30-something Abner Ellis is a lot like Daniel Plainview from There Will Be Blood. He’s an ambitious man who wants to take advantage of a country that’s still in its infancy. He’s got a beautiful wife, Elspeth, and a handsome little boy, Benjamin, who he plans to bring along on this journey.

The problem is, Abner is poor as shit. And back then, the only way to make money was to have money (actually, that hasn’t changed). Unfortunately, Abner’s been stuck in a string of low-paying jobs that eventually brings him to the Trans-Continental railroad.

While working for 2 dollars a day clearing land, Abner lucks out when he finds a barrel of gold in the nearby forest. Sure, there are four dead men laying by it, all of whom killed each other over the stash. But that’s the last thing on Abner’s mind. He’s finally in the game.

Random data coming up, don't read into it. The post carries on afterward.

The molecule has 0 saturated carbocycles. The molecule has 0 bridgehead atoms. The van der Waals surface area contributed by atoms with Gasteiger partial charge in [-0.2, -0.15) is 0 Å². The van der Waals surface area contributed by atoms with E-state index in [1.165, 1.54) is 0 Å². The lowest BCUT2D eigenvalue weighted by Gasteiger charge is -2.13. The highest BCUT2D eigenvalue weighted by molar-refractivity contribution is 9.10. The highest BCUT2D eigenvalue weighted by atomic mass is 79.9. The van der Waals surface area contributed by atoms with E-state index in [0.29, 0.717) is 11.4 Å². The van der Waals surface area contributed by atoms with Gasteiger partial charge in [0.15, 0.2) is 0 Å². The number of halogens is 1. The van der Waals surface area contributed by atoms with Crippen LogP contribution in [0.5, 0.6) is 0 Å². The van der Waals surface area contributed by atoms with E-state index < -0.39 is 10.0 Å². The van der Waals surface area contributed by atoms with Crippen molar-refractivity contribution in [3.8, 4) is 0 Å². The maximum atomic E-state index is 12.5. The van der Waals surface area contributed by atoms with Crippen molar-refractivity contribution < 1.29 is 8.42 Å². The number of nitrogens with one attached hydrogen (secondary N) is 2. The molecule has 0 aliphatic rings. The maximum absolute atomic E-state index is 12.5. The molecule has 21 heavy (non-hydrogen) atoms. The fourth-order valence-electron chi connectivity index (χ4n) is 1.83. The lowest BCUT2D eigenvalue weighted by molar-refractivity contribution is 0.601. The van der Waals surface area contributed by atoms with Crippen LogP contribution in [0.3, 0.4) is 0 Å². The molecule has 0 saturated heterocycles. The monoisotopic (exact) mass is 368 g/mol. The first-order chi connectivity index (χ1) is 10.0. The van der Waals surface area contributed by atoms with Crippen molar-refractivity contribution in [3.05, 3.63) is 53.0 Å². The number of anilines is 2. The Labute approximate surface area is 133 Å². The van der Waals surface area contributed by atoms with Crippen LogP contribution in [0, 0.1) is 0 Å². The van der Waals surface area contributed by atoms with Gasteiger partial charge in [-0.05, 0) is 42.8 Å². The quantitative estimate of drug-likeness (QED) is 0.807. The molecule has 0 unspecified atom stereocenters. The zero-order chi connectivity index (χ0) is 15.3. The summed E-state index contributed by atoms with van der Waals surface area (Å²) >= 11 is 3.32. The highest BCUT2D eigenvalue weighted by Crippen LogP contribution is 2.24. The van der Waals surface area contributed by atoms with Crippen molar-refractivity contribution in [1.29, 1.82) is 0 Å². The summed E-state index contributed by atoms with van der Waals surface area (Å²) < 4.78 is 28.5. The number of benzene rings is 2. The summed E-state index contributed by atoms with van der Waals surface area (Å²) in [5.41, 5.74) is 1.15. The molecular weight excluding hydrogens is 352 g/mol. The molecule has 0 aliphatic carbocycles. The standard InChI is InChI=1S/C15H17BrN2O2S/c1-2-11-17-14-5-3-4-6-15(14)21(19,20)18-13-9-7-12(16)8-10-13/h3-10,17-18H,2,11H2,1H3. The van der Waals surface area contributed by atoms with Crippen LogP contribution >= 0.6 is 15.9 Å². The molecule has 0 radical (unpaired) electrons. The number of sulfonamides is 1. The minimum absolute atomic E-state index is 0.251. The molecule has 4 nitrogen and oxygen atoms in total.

Abner moves his family up to Wyoming where he puts his grand plan into motion. Abner will build an entire town that the brand new railroad will run through. Elsbeth isn’t so sure, but Abner’s dogged determination to make something of his life eventually convinces her.

There’s one problem. Abner’s losing it. He’s so obsessed with his barrel of gold and so convinced that the next guy is around the corner, plotting to steal it, that he becomes more protective of it than he does his own family. And when real threats do surface, he’ll do anything to keep his gold. Even if it means killing those closest to him.

You’re dying to know what that innovation is, right? Okay, let’s do it.

One of the annoying things about reading is the inefficient syntax that delineates DAY from NIGHT at the end of a slugline. Most of the time, readers shoot past slugs to get to the important stuff, and often become confused as a result, needing to back up and check what the slug said to gain context. DAY and NIGHT are just one casualty of this glitch.

So Rios REVERSE BLOCKS his nighttime slugs. This way, we get an instantaneous VISUAL CUE that it’s night time. It’s genius! This was the first script I’ve read where I instantly knew whether it was night or day without having to read anything.

Daytime slug example —> Screen Shot 2017-01-16 at 2.15.47 AM

Nighttime slug example —> Screen Shot 2017-01-16 at 2.16.08 AM